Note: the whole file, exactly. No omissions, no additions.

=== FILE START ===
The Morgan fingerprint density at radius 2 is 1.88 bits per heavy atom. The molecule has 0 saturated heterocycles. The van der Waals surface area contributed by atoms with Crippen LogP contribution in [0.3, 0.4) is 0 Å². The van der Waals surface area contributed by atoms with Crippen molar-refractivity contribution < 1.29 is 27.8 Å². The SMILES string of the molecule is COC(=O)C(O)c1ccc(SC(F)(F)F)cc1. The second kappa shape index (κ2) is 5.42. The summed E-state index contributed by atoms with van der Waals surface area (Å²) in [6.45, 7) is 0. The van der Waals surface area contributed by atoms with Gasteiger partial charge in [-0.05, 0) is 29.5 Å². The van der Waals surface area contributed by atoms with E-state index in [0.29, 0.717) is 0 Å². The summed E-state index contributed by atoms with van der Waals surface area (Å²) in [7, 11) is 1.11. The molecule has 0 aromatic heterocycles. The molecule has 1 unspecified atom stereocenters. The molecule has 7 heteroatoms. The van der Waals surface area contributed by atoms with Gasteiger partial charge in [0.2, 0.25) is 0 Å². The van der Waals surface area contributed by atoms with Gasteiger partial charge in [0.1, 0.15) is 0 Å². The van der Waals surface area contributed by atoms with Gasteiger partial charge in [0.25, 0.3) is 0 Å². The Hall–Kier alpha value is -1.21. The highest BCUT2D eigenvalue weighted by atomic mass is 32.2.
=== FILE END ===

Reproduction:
The Morgan fingerprint density at radius 2 is 1.88 bits per heavy atom. The molecule has 0 saturated heterocycles. The van der Waals surface area contributed by atoms with Crippen LogP contribution in [0.3, 0.4) is 0 Å². The van der Waals surface area contributed by atoms with Crippen molar-refractivity contribution < 1.29 is 27.8 Å². The SMILES string of the molecule is COC(=O)C(O)c1ccc(SC(F)(F)F)cc1. The second kappa shape index (κ2) is 5.42. The summed E-state index contributed by atoms with van der Waals surface area (Å²) in [6.45, 7) is 0. The van der Waals surface area contributed by atoms with Gasteiger partial charge in [-0.05, 0) is 29.5 Å². The van der Waals surface area contributed by atoms with E-state index in [0.29, 0.717) is 0 Å². The summed E-state index contributed by atoms with van der Waals surface area (Å²) in [7, 11) is 1.11. The molecule has 0 aromatic heterocycles. The molecule has 1 unspecified atom stereocenters. The molecule has 7 heteroatoms. The van der Waals surface area contributed by atoms with Gasteiger partial charge in [0.2, 0.25) is 0 Å². The van der Waals surface area contributed by atoms with Gasteiger partial charge in [0.1, 0.15) is 0 Å². The van der Waals surface area contributed by atoms with Gasteiger partial charge in [0.25, 0.3) is 0 Å². The Hall–Kier alpha value is -1.21. The highest BCUT2D eigenvalue weighted by atomic mass is 32.2.